Posted by Matt Lanza at 11:24 AM
Not long after our morning update on Friday, the National Hurricane went full steam ahead and declared the disturbance near the Yucatan Peninsula to be (Sub)tropical Storm Alberto (more on that in a moment). For us in Houston, this is of *no* concern. We remain with a hot and mostly dry forecast. But if you have friends and family east of here or know folks visiting there for the holiday weekend, we wanted to provide a quick update.
Alberto has maximum sustained winds of 40 mph, making it a lower-end tropical storm. Looking at a satellite loop, you can see Alberto is far from the most aesthetically pleasing tropical system we’ve ever seen.
The center of Alberto is sort of broad in nature and located just off the western tip of Cuba. It may hopscotch its way along over the next 12-24 hours, reforming at times in different places in the southeast Gulf.
Forecast track & intensity
Over the next 24-36 hours, the environment over Alberto is expected to become more hospitable for a tropical storm. Thus, Alberto should strengthen a bit on its trek north. The current forecast from the National Hurricane Center takes Alberto north to between about Gulfport, MS and Panama City Beach, FL, with a possible landfall by Monday night or early Tuesday.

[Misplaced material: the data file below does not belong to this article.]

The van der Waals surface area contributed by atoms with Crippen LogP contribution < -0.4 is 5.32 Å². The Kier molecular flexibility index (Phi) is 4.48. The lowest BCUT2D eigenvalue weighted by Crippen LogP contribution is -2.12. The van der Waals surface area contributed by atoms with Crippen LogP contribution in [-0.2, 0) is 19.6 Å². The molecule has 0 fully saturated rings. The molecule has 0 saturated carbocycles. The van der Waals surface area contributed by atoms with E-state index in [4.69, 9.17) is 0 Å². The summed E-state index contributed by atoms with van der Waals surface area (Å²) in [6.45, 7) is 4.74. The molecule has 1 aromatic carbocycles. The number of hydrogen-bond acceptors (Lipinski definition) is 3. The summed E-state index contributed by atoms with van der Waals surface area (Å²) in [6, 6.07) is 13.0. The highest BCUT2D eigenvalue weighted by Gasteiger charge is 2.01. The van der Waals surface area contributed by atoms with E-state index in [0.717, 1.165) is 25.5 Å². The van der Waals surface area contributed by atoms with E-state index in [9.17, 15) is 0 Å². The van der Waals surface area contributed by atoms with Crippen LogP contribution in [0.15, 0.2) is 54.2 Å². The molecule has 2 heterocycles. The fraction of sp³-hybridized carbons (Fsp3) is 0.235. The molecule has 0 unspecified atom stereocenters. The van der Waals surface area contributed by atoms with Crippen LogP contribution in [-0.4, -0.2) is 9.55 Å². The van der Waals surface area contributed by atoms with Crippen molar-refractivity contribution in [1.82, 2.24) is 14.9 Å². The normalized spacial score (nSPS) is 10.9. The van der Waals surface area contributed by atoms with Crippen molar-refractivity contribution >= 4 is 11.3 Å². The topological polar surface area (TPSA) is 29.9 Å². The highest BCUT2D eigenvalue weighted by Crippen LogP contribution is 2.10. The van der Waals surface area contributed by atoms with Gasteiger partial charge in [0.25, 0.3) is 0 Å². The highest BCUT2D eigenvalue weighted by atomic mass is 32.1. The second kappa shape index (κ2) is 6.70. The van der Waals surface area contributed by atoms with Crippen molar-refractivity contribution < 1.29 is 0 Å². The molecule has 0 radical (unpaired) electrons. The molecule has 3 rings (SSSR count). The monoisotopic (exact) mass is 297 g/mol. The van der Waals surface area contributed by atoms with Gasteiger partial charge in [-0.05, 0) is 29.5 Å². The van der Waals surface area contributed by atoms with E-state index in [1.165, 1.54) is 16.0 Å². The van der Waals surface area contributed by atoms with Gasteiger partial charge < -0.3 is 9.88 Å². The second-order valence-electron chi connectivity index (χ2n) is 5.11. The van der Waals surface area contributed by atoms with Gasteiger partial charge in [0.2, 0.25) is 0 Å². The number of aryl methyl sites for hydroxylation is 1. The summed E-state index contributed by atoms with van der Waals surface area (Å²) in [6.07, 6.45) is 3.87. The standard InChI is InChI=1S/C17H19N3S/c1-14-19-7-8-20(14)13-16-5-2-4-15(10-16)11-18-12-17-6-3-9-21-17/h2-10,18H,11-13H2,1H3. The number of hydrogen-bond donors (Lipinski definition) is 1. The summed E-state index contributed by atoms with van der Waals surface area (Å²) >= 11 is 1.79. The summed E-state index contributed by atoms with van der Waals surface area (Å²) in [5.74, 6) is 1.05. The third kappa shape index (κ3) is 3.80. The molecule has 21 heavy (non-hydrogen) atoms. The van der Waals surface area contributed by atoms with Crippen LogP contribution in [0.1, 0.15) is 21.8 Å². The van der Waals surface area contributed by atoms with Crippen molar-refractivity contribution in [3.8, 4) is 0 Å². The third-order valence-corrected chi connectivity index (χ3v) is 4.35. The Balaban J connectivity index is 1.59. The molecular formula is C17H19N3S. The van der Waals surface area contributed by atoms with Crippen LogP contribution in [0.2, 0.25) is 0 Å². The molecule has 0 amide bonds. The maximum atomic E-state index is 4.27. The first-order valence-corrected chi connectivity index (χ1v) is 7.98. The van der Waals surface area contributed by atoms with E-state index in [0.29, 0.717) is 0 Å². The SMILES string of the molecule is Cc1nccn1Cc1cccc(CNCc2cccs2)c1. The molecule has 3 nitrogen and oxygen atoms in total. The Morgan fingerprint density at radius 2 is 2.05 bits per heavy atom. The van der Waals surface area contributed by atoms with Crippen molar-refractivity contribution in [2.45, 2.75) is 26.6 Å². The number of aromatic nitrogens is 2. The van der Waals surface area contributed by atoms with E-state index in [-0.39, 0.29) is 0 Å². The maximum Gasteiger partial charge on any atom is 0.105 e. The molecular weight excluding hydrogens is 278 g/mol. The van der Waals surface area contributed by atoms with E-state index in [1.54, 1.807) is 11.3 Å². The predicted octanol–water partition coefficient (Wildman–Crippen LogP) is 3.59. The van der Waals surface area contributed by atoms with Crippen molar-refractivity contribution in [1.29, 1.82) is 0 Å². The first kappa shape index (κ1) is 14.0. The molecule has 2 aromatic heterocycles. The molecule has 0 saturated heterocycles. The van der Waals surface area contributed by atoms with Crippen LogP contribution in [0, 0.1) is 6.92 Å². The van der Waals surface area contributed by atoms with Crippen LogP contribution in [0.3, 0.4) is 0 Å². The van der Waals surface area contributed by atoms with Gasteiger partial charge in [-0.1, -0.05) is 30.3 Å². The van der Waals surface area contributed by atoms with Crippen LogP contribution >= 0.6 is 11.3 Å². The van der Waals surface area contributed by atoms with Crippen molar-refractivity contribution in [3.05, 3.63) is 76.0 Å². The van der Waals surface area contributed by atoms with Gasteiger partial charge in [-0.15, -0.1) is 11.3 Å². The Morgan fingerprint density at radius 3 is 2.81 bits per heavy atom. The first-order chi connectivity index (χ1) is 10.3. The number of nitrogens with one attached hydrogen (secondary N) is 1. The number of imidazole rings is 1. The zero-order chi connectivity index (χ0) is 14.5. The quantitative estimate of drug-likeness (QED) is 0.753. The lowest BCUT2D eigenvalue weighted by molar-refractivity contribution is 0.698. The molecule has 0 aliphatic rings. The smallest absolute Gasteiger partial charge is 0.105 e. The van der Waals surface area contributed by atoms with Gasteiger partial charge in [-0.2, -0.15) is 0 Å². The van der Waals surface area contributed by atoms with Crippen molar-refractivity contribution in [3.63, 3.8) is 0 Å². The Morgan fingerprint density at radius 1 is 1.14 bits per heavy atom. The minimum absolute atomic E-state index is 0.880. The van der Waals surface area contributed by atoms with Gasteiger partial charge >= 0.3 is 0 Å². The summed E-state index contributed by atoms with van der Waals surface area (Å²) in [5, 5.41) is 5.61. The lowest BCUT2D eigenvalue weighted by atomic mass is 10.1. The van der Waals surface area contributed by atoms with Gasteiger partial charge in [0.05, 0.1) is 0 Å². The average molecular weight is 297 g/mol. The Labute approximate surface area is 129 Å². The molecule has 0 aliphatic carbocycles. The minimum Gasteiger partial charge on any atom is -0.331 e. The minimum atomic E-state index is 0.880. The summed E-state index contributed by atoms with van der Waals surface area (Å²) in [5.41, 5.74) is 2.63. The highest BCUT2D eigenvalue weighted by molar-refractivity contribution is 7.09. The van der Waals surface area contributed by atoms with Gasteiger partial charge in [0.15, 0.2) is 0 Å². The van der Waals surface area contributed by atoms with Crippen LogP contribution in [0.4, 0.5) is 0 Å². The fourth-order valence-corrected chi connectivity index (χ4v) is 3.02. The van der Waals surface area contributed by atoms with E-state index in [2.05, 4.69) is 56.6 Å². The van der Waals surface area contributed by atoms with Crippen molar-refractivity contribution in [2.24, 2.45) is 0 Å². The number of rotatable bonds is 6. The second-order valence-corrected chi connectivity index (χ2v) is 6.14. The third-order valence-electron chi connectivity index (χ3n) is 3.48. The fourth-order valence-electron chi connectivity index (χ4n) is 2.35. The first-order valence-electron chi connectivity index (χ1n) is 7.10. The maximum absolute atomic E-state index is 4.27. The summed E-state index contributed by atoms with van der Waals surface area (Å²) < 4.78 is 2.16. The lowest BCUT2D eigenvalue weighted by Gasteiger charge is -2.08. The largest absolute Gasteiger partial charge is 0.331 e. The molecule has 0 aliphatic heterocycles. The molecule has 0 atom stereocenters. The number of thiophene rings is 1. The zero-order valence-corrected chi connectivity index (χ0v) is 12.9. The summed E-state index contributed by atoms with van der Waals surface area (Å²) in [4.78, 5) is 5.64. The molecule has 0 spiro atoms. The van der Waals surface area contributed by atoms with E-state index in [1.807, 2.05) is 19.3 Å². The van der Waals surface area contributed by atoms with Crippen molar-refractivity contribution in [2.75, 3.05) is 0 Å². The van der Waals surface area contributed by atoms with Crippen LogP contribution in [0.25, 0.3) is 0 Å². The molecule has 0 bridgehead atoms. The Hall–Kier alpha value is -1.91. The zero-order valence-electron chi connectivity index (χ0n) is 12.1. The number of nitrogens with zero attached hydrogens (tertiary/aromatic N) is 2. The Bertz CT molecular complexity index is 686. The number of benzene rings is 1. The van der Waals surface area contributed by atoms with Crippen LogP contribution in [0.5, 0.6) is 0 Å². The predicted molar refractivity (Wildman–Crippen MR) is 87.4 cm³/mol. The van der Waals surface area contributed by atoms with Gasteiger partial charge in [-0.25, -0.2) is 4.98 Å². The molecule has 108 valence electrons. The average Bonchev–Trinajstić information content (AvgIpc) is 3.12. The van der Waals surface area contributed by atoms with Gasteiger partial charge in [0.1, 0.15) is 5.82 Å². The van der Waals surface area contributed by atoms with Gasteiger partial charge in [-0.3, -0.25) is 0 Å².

While the NHC track is fine, some forecast modeling shows Alberto taking a more erratic path as it approaches the eastern Gulf, possibly shifting a couple hundred miles east or west. Thus, tropical storm watches cover a pretty broad chunk of the coast, between far eastern Louisiana and the New Orleans area to just south of Tallahassee on the Florida Panhandle. The Tampa area is also under a watch. Tropical storm watches mean tropical storm conditions are possible within the next 48 hours.